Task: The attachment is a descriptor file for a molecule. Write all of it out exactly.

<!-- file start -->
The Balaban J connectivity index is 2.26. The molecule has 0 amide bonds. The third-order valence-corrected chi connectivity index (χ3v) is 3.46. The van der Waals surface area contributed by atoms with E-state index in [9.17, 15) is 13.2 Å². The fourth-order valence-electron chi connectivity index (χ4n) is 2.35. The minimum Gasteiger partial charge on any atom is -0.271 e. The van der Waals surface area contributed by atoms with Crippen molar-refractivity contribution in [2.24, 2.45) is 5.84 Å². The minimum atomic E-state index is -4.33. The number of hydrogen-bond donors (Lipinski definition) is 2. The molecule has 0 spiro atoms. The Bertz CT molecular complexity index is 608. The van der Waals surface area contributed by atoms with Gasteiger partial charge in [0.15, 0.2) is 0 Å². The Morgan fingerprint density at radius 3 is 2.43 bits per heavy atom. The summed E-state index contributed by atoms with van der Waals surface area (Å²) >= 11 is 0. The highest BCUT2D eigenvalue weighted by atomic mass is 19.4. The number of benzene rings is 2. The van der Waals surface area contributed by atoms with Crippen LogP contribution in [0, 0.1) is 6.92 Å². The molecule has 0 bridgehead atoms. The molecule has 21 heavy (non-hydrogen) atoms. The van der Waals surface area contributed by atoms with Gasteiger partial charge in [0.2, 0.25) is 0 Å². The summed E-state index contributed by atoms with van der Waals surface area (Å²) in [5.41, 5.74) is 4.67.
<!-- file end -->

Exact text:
The Balaban J connectivity index is 2.26. The molecule has 0 amide bonds. The third-order valence-corrected chi connectivity index (χ3v) is 3.46. The van der Waals surface area contributed by atoms with E-state index in [9.17, 15) is 13.2 Å². The fourth-order valence-electron chi connectivity index (χ4n) is 2.35. The minimum Gasteiger partial charge on any atom is -0.271 e. The van der Waals surface area contributed by atoms with Crippen molar-refractivity contribution in [2.24, 2.45) is 5.84 Å². The minimum atomic E-state index is -4.33. The number of hydrogen-bond donors (Lipinski definition) is 2. The molecule has 0 spiro atoms. The Bertz CT molecular complexity index is 608. The van der Waals surface area contributed by atoms with Gasteiger partial charge in [0.15, 0.2) is 0 Å². The Morgan fingerprint density at radius 3 is 2.43 bits per heavy atom. The summed E-state index contributed by atoms with van der Waals surface area (Å²) >= 11 is 0. The highest BCUT2D eigenvalue weighted by atomic mass is 19.4. The number of benzene rings is 2. The van der Waals surface area contributed by atoms with Crippen LogP contribution in [0, 0.1) is 6.92 Å². The molecule has 0 bridgehead atoms. The molecule has 21 heavy (non-hydrogen) atoms. The van der Waals surface area contributed by atoms with Gasteiger partial charge in [0.2, 0.25) is 0 Å². The summed E-state index contributed by atoms with van der Waals surface area (Å²) in [5.41, 5.74) is 4.67.